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Wales Poetry

An Ode On The Death Of Hoel
of the sixth century. He was himself a soldier, and d...

Pennillion
Cymry, and was much practised in the houses of the Welsh g...

To The Daisy
Oh, flower meek and modest That blooms of all the soonest,...

The Legend Of Trwst Llywelyn
Once upon a time, Llywelyn was returning from a great battl...

The Poor Man's Grave
'Neath the yew tree's gloomy branches, Rears a mound ...

Tribanau
Serjeant Parry, the eminent barrister) says: "The followin...

The Holly Grove
Sweet holly grove, that soarest A woodland fort, an armed ...

The Golden Goblet, In Imitation Of Gothe
There was a king in Mon, {62} A true lover to his grave; ...

Glan Geirionydd
. One time upon a summer day I saunter'd on the shor...

The Farmer's Prayer
poems of the "Good Vicar Prichard of Llandovery" would be ...

Ode To Cambria
Cambria, I love thy genius bold; Thy dreadful rites, and...

The Lament Op Llywarch Hen
The bright hours return, and the blue sky is ringing ...

The Monarchy Of Britain
Sons of the Fair Isle! forget not the time, Ere spoilers h...

Translated By The Rev William Evans
God doth withhold no good from those Who meekly fear him ...

The Grove Of Broom
The girl of nobler loveliness Than countess decked in go...

Concerning The Divine Providence
...

Short Is The Life Of Man
Man's life, like any weaver's shuttle, flies, Or, like a t...

To May
the following and several other poems in this collection. ...

Snowdon
King of the mighty hills! thy crown of snow Thou reares...

To The Lark
"Sentinel of the morning light! Reveller of the...



My Native Land






Category: The Patriotic.

My soul is sad, my spirit fails,
And sickness in my heart prevails,
Whilst chill'd with grief, it mourns and wails
For my old Native Land.

Gold and wine have power to please,
And Summer's pure and gentle breeze,--
But ye are dearer far than these,
Hills of my Native Land.

Lovely to see the sun arise,
Breaking forth from eastern skies;
But oh! far lovelier in my eyes
Would be my Native Land.

As pants the hart for valley dew,
As bleats the lambkin for the ewe,
Thus I lament and long to view
My ancient Native Land.

What, what are delicacies, say,
And large possessions, what are they?
What the wide world and all its sway
Out of my Native Land?

O should I king of India be,
Might Europe to me bend the knee,
Such honours should be nought to me
Far from my Native Land.

In what delightful country strays
Each gentle friend of youthful days?
Where dwelleth all I love or praise?
O! in my Native Land.

Where are the fields and gardens fair
Where once I sported free as air,
Without despondency or care?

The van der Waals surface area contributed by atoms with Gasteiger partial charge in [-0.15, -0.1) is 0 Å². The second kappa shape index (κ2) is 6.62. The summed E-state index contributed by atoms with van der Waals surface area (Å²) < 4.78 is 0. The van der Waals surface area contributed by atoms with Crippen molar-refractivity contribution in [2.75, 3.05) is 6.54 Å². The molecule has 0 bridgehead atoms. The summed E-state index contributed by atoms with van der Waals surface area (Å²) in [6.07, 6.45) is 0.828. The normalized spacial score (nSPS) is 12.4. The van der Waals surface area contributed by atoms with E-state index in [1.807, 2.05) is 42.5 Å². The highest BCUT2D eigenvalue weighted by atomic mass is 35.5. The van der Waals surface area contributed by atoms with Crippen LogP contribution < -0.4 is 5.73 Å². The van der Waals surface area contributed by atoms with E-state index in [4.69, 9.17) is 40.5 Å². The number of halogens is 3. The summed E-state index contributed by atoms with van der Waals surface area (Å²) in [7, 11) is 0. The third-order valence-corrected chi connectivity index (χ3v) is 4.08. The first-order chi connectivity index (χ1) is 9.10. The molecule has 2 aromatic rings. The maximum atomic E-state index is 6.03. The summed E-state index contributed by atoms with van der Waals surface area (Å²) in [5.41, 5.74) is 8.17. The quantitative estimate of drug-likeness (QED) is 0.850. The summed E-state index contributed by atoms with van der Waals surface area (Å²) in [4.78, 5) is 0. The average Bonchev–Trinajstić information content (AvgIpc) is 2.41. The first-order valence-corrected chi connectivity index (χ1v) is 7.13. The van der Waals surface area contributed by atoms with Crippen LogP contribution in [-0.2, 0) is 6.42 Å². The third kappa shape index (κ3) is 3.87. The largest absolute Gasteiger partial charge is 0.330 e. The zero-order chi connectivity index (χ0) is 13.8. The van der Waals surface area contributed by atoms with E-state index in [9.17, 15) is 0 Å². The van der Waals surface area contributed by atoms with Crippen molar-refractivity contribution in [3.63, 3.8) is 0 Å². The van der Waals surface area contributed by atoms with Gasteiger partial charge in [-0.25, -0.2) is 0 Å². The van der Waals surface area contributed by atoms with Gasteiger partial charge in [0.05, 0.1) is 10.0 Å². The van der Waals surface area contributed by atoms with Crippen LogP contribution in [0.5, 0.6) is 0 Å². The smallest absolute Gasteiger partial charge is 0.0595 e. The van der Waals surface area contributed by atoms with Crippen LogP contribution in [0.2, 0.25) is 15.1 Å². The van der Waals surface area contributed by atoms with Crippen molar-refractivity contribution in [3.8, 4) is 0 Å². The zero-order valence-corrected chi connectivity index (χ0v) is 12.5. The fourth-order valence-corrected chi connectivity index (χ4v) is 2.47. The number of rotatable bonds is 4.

O! in my Native Land.

Where is each path and still retreat
Where I with song held converse sweet
With true poetic fire replete?
O! in my Native Land.

Where do the merry maidens move,
Who purely live and truly love--
Whose words do not deceitful prove?
O! in my Native Land.

And where on earth that friendly place,
Where each presents a brother's face,
Where frowns or anger ne'er debase!
O! 'tis my Native Land.

And O! where dwells that dearest one
My first affections fix'd upon,
Dying with grief that I am gone?
O! in my Native Land.

Where do they food to strangers give?
Where kindly, liberally relieve?
Where unsophisticated live?
O! in my Native Land.

Where are the guileless rites retain'd,
And customs of our sires maintain'd?
Where has the ancient Welsh remain'd?
O! in my Native Land.

Where is the harp of sweetest string?
Where are songs read in bardic ring?
Genius and inspiration sing
Within my Native Land.

Once Zion's sons their harps unstrung,
On Babylonian willows hung,
And mute their songs--with sorrow wrung,
They mourn'd their Native Land.

Captives, the Babylonians cry,
Awake Judaean melody,--
There is no music they reply,
Out of our Native Land.

And thus when I in misery
Beseech my muse to visit me,
She echo's--there's no hope for thee
Out of thy Native Land.

A bard how dull in Indian groves,
Distant from the land he loves!
The muse to melody ne'er moves
Far from her Native Land.

Day and night I ceaseless groan
Among these foreigners, alone;
Yet not for fame or gold I moan,
But for my Native Land.

Oft to the rocky heights I haste,
And gaze intent, while tears flow fast,
Over old ocean's troubled waste,
Towards my Native Land.

Then breaks my heart with grief to see
The mountain waves o'erspread the sea,
Which widely separates from me
My charming Native Land.

To see the boiling ocean near,
Whose waves as if they joy'd appear,
Rolling betwixt me and my dear
Enchanting Native Land.

O had I wings! to cure my pain
I'd flee across the widening main,
To view the extensive vales again
Of my dear Native Land.

There I would lay me down secure,
And cheerfully my wants endure:
The wealth of worlds could not allure
Me from my Native Land.





Next: Ode To Cambria

Previous: My Father-land



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